This study is an attempt to understand the major functions of early vision by considering how
various components cooperate in preparing visual information to organize our perceptions of the
world around us. To this end, and with the cooperation of SRI's Machine Vision Group, we have
assembled some of these functions in a computational working model, which can graphically
display the spatial structure of the information at a given stage of the visual process, in the form of a
two-dimensional intensity array (or "image"). The development of such a capability should facilitate
the study and comparison of retinal and cortical inputs and outputs of spatial information.
The individual components of the model are well known, and the relations among them are based
on available data from the literature. However, two aspects of this study seem novel. One is the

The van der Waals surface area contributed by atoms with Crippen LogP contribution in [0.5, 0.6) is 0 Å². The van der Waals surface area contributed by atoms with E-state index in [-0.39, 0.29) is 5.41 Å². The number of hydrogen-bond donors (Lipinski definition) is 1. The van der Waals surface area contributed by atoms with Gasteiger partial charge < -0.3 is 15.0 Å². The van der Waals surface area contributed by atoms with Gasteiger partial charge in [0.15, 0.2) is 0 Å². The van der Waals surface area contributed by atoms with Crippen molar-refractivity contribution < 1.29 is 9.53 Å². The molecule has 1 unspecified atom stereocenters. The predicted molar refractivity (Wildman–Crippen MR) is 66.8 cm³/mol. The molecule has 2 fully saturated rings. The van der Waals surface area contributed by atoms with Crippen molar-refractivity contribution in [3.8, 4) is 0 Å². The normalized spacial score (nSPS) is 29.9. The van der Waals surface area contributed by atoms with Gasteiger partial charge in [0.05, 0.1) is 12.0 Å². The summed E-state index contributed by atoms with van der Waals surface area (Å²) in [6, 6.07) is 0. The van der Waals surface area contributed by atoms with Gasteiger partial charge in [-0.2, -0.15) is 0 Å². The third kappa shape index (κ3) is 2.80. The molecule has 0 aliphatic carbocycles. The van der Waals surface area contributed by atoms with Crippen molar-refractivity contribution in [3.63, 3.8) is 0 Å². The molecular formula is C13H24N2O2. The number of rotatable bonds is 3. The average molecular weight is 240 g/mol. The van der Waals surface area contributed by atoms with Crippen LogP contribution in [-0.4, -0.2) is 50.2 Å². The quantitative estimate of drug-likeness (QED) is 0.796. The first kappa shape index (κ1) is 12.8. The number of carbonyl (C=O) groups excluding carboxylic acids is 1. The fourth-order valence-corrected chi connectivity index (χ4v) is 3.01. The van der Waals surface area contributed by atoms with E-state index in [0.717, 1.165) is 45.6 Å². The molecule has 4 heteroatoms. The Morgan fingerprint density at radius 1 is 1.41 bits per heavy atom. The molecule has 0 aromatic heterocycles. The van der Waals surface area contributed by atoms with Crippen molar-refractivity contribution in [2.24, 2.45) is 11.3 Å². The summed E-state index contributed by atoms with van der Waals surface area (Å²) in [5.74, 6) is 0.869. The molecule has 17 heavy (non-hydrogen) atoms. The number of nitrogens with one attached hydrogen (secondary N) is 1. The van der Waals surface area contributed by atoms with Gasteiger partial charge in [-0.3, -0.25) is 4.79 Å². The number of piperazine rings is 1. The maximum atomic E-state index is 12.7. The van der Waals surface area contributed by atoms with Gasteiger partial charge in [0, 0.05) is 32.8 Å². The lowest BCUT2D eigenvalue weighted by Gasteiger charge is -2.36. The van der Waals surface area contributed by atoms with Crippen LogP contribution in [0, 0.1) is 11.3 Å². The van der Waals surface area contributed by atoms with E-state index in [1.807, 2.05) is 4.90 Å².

exploitation of powerful, state-of-the-art tools of computational vision, such as Symbolics
3600-series LISP machines, to create and display our results. These tools were developed primarily
for artificial intelligence purposes; they have rarely been used for basic studies in human vision.
Another important novelty is the combination, into a single, integrated emulation, of the following
properties of the visual process:
. Inhomogeneous filtering by retinal receptive fields. . Re-mapping of visual space by the retinocortical projection. . Image analysis by receptive fields of the striate cortex. . Multiple fixations of a single scene.
Each of these mechanisms has been studied in detail previously, but they have scarcely been
interrelated. Taking a different approach, we use a relatively broad-brush description of each to
study how they could all behave in concert.